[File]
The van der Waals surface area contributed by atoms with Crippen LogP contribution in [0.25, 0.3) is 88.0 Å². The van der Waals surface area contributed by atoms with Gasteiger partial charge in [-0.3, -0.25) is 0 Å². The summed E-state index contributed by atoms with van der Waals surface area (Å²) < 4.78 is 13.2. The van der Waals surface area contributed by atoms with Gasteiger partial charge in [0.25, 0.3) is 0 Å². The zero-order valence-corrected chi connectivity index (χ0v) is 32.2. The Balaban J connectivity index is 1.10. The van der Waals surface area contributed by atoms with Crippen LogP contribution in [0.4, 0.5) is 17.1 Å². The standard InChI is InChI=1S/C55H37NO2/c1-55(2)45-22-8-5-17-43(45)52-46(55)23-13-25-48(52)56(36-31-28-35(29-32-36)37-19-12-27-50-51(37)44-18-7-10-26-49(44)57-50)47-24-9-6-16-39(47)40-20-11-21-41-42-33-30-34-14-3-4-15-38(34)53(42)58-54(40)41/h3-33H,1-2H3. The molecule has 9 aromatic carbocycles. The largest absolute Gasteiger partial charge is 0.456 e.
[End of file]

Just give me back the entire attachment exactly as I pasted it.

The van der Waals surface area contributed by atoms with Crippen LogP contribution in [0.25, 0.3) is 88.0 Å². The van der Waals surface area contributed by atoms with Gasteiger partial charge in [-0.3, -0.25) is 0 Å². The summed E-state index contributed by atoms with van der Waals surface area (Å²) < 4.78 is 13.2. The van der Waals surface area contributed by atoms with Gasteiger partial charge in [0.25, 0.3) is 0 Å². The zero-order valence-corrected chi connectivity index (χ0v) is 32.2. The Balaban J connectivity index is 1.10. The van der Waals surface area contributed by atoms with Crippen LogP contribution in [0.4, 0.5) is 17.1 Å². The standard InChI is InChI=1S/C55H37NO2/c1-55(2)45-22-8-5-17-43(45)52-46(55)23-13-25-48(52)56(36-31-28-35(29-32-36)37-19-12-27-50-51(37)44-18-7-10-26-49(44)57-50)47-24-9-6-16-39(47)40-20-11-21-41-42-33-30-34-14-3-4-15-38(34)53(42)58-54(40)41/h3-33H,1-2H3. The molecule has 9 aromatic carbocycles. The largest absolute Gasteiger partial charge is 0.456 e.